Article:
A summit has been set up between Pakistan, Afghanistan and Turkmenistan for the initialling of a deal to build a $3.2 bn. pipeline from Turkmenistan down to South Asia. It is scheduled for Dec. 26-27 in the Turkmenistan capital of Ashkabad (Ashgebot). The pipeline would stretch from Turkmenistan across Afghanistan to Gwadar, and will be funded in part by the World Bank. Afghanistan President Hamid Karzai will be there but it is unclear who will represent Pakistan.
India in particular is an emerging market for this gas, and Pakistan has already waived any objections to the pipeline going over to India, as well. Afghanistan and Pakistan would collect substantial tolls on the gas, and desperately poor Turkmenistan would get some much needed income.
Dawn reports that “The project has seven stages including feasibility, survey, design and engineering, construction, commissioning, operation and maintenance and installation of gas processing plant in Gwadar.”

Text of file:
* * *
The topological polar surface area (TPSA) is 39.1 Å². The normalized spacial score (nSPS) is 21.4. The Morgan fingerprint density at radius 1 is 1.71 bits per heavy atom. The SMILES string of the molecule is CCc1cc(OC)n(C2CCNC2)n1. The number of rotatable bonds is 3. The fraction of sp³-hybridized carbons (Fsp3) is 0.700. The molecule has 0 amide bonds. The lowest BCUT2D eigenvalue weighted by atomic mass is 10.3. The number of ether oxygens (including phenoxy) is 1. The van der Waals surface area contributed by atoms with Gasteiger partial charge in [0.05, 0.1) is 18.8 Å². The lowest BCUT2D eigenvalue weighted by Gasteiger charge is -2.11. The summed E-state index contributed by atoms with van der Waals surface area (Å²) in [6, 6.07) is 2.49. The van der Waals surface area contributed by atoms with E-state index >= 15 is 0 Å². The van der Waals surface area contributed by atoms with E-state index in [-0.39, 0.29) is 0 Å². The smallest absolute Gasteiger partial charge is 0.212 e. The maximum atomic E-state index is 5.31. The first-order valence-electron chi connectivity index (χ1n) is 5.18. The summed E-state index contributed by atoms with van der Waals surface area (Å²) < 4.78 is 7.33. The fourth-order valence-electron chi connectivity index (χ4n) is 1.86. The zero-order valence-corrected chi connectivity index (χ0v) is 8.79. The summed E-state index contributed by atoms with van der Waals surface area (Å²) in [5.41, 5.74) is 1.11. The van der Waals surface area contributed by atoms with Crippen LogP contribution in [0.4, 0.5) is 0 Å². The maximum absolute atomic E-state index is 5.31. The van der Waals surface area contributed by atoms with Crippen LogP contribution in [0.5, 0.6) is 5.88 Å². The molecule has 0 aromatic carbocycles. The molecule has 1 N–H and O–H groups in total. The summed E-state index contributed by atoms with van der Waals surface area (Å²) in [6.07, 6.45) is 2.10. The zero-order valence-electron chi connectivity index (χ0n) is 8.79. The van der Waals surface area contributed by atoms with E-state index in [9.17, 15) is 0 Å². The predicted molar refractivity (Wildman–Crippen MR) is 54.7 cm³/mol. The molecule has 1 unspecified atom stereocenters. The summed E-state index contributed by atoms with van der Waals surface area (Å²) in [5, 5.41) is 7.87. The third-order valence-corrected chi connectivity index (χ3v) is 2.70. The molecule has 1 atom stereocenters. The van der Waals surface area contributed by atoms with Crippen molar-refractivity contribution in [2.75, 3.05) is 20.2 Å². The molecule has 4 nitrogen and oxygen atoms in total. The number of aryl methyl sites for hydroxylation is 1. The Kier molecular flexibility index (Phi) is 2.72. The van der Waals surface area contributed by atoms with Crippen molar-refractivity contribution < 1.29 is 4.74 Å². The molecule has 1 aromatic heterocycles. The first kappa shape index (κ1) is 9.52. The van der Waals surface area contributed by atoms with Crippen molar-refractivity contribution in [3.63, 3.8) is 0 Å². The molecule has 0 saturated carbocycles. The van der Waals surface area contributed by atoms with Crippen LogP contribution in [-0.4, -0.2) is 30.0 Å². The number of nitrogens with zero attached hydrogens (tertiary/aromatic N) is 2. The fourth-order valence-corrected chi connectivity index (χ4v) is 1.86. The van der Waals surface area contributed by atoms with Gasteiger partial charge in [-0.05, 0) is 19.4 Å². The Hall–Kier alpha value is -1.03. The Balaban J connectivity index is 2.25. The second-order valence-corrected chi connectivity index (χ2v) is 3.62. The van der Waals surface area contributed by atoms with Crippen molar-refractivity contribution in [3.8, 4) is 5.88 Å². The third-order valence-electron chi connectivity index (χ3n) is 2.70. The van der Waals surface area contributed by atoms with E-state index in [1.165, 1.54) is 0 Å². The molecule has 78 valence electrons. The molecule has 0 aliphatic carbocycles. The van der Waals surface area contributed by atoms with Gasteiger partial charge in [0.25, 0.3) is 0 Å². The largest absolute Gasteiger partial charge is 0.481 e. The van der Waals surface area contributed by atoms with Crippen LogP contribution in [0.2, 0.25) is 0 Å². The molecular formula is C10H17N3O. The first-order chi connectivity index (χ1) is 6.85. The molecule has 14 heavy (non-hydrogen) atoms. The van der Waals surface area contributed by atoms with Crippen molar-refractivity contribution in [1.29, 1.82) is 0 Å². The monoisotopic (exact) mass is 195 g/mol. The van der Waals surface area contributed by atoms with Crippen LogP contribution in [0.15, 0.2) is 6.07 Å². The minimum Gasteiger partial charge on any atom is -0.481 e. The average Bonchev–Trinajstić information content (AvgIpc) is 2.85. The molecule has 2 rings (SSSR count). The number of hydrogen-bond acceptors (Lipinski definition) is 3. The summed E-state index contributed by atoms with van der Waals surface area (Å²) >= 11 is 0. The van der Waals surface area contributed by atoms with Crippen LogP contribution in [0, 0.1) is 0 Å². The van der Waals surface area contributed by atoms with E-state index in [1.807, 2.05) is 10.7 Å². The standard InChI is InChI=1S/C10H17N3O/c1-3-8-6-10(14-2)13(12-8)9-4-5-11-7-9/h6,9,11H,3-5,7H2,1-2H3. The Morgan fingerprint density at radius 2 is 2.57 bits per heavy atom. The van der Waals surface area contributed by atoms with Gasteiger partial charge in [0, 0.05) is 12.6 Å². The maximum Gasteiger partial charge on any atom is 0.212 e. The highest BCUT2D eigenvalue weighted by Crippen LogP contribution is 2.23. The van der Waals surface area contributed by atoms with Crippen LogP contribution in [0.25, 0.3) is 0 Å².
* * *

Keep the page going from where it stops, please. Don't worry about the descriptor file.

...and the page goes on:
The obstacles to this pipeline plan are formidable. There has been heavy fighting for months around Shindand between Herat warlord Ismail Khan’s forces and those of a rival. Gas pipelines are especially vulnerable to terrorism and sabotage, in which the Taliban and al-Qaeda specialized. Given that the US has not yet provided order to Afghanistan and that fair numbers of Taliban and al-Qaeda are still in the country, it seems to many observers that this pipeline project is no more than a pipe dream.
Certainly, Afghanistan will need a lot more order and security before it will become feasible, and achieving that goal seems to me at least a decade or perhaps more into the future.